There is always a desire to continually improve. A key
component to this is the ability to collect and share feedback as it pertains
to the area that you are looking to improve upon. From our first memories we
are getting feedback on how we are performing. From our parents, coaches and
teachers we have a history of getting some level of review from those around us
on daily activities. So it should be second nature to solicit, receive and take
action on professional feedback, right?
Well in some cases, despite our best intentions, we have
not built in a strategy to account for particular levels of feedback for
defined improvement initiatives.
So, how do we proceed?
First, target an area for improvement. The key word here
is target; keep the scope simple to ensure you are able to make incremental
improvements. Feedback works best when it relates to a specific goal. Outlining
what we want to improve in the first place will better set us up for asking for
the right information on feedback forms such as surveys.
Next, we need to plan how we will review and respond to, feedback provided. People will be far more
receptive to giving us information if they know that it is actually making a lasting
difference in ways that matters to them. Plan to review and where appropriate
respond on a schedule. This provides consistency for those receiving a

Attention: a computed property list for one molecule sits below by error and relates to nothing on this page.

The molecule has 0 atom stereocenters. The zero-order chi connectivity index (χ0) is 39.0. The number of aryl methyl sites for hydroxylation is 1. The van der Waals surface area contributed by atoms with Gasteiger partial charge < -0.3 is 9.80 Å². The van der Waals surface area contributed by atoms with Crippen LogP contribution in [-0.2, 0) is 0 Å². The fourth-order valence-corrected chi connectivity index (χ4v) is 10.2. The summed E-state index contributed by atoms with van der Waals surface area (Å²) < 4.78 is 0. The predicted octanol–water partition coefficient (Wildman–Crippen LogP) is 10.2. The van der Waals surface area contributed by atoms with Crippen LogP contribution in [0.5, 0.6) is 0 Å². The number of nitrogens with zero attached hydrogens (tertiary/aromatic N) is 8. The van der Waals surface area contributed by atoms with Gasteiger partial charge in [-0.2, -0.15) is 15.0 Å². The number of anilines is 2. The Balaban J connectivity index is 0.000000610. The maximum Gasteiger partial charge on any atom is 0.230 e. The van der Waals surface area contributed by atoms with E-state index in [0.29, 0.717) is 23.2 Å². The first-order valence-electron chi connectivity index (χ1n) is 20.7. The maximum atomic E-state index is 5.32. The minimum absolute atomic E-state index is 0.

response, but remember that keeping this simple will allow for you and your team
to be able to consistently provide responses. It can be very easy to let this
get out of control. Determining a timeline for the process of collection and
review will depend on the improvement strategy which you are setting. For
example some improvement initiative may revolve around workplace satisfaction
which may be conducted annually as compared with a survey on speed of service
for a particular customer interaction which may be more frequent
Once we have the feedback, translating it into something
we can work with this the next step. In some cases the feedback on a personal
interaction may need to be presented in a way which will reinforce the goal we
are trying to accomplish in a ‘positive’ way, this is not say we should
sugar-coat the feedback. However people may dwell more on a comment with a
negative connotation rather than the issue it was meant to describe.
In the end collecting and responding to feedback will
allow for your organization to improve not only the service which it provides
but improving communication between you and your business as well.
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Labels: BRM, feedback, ITSM, Service Delivery, service desk